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Understanding Parkinson’s Disease and Finding the Right Care Plan
According to the Parkinson’s Foundation, only 4 percent of people with Parkinson’s disease are diagnosed before the age of 50, and the likelihood of suffering from the disease increases as people age. The reason for this low number? It can be difficult to tell if you or a loved one suffers from Parkinson’s disease as it often starts with small, innocuous symptoms only to advance into more serious issues.
April is Parkinson’s Awareness Month. Now is the time to understand what Parkinson’s disease is, how to spot early signs of it, and determine the appropriate level of care for you or your loved ones.
What Is Parkinson’s Disease?
The National Institute of Neurological Disorders and Stroke explains that Parkinson’s disease is a neurological or motor system disorder that occurs when specific neurons in the brain die or become impaired. Individuals with this disease suffer from nerve damage, which can severely impact their day-to-day life.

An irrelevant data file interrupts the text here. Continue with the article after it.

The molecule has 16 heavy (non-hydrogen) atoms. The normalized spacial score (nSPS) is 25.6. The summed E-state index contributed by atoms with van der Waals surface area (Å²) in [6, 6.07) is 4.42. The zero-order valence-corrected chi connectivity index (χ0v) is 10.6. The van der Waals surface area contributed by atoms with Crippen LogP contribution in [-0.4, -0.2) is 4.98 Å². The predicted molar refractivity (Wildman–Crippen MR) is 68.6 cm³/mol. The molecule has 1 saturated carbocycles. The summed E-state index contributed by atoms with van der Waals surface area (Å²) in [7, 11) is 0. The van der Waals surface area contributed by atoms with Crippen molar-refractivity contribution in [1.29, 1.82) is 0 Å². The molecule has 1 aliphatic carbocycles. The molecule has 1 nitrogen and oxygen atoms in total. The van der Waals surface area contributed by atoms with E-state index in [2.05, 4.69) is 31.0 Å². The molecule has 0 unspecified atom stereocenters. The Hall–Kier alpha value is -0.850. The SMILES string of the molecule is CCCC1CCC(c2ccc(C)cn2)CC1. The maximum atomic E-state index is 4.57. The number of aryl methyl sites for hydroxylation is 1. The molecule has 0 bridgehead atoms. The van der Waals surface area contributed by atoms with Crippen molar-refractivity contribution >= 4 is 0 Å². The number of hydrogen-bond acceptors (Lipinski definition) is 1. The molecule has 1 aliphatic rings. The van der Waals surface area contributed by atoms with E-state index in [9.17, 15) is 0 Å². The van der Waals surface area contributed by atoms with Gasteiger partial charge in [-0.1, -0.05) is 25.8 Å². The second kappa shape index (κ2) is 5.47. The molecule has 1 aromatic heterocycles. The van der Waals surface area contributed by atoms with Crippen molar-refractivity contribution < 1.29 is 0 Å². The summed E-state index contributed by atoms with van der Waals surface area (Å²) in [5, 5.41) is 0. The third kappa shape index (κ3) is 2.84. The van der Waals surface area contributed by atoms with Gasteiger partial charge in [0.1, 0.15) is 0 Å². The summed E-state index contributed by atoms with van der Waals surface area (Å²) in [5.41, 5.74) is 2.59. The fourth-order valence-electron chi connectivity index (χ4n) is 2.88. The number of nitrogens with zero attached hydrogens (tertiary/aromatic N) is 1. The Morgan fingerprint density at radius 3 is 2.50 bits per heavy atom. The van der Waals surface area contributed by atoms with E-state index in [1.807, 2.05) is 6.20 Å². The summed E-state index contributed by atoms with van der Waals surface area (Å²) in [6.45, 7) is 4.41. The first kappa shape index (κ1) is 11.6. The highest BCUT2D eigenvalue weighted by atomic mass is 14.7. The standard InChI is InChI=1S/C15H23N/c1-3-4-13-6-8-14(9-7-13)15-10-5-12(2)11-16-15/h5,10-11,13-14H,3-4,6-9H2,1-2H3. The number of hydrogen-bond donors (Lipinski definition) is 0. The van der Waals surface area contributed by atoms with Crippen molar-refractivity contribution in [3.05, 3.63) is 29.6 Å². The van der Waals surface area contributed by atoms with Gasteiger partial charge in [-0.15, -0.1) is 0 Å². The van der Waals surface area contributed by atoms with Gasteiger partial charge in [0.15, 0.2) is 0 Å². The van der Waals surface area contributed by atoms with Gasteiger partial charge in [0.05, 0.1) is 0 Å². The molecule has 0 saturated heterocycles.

How to Spot Symptoms of Parkinson’s Disease
Knowing if you or a loved one has Parkinson’s disease can be difficult, as the symptoms are common in most people, and no single symptom means you or a loved one suffers from the disease. However, some common symptoms include:
- Small handwriting
- Loss of smell
- Trouble sleeping
- Trouble moving or walking
- Dizziness or fainting
If you or a loved one experiences these symptoms, you should contact your doctor.
How to Determine the Right Level of Care
While some people with Parkinson’s disease can live at home on their own and still maintain an active lifestyle, others with a more severe case need constant help from a caregiver or an assisted living community. How do you know what level of care is right for you or a loved one? Below are a few signs that an assisted living community is the appropriate level of care:
- In-home care from a caregiver or an in-home care service is not available or too costly.
- You or a loved one is constantly confused or forgetful, or safety is at risk.
- Yours or a loved one’s condition has advanced, and round-the-clock care is needed.
- Yours or a loved one’s home is more than one level and isn’t handicap-accessible.
If any of these signs are relatable, assisted living care may be the most appropriate level of care for you or a loved one.